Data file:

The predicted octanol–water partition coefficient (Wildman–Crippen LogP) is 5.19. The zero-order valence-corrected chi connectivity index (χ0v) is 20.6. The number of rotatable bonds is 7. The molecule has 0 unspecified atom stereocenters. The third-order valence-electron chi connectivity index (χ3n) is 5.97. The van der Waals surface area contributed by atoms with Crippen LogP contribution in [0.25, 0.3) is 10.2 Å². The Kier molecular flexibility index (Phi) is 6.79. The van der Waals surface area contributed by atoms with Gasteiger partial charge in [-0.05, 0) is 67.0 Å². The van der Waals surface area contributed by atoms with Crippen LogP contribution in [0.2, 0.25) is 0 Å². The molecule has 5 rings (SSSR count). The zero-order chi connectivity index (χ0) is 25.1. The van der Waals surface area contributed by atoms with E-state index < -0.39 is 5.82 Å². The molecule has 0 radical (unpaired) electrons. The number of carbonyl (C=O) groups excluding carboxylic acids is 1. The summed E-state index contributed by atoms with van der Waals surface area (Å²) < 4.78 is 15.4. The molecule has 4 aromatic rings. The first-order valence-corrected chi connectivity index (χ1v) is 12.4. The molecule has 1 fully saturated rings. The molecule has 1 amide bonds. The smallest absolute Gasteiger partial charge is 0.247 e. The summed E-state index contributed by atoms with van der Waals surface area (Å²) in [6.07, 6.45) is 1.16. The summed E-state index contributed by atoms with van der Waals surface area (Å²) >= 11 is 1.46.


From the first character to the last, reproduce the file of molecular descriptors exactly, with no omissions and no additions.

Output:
The predicted octanol–water partition coefficient (Wildman–Crippen LogP) is 5.19. The zero-order valence-corrected chi connectivity index (χ0v) is 20.6. The number of rotatable bonds is 7. The molecule has 0 unspecified atom stereocenters. The third-order valence-electron chi connectivity index (χ3n) is 5.97. The van der Waals surface area contributed by atoms with Crippen LogP contribution in [0.25, 0.3) is 10.2 Å². The Kier molecular flexibility index (Phi) is 6.79. The van der Waals surface area contributed by atoms with Gasteiger partial charge in [-0.05, 0) is 67.0 Å². The van der Waals surface area contributed by atoms with Crippen LogP contribution in [0.2, 0.25) is 0 Å². The molecule has 5 rings (SSSR count). The zero-order chi connectivity index (χ0) is 25.1. The van der Waals surface area contributed by atoms with E-state index < -0.39 is 5.82 Å². The molecule has 0 radical (unpaired) electrons. The number of carbonyl (C=O) groups excluding carboxylic acids is 1. The summed E-state index contributed by atoms with van der Waals surface area (Å²) < 4.78 is 15.4. The molecule has 4 aromatic rings. The first-order valence-corrected chi connectivity index (χ1v) is 12.4. The molecule has 1 fully saturated rings. The molecule has 1 amide bonds. The smallest absolute Gasteiger partial charge is 0.247 e. The summed E-state index contributed by atoms with van der Waals surface area (Å²) in [6.07, 6.45) is 1.16. The summed E-state index contributed by atoms with van der Waals surface area (Å²) >= 11 is 1.46.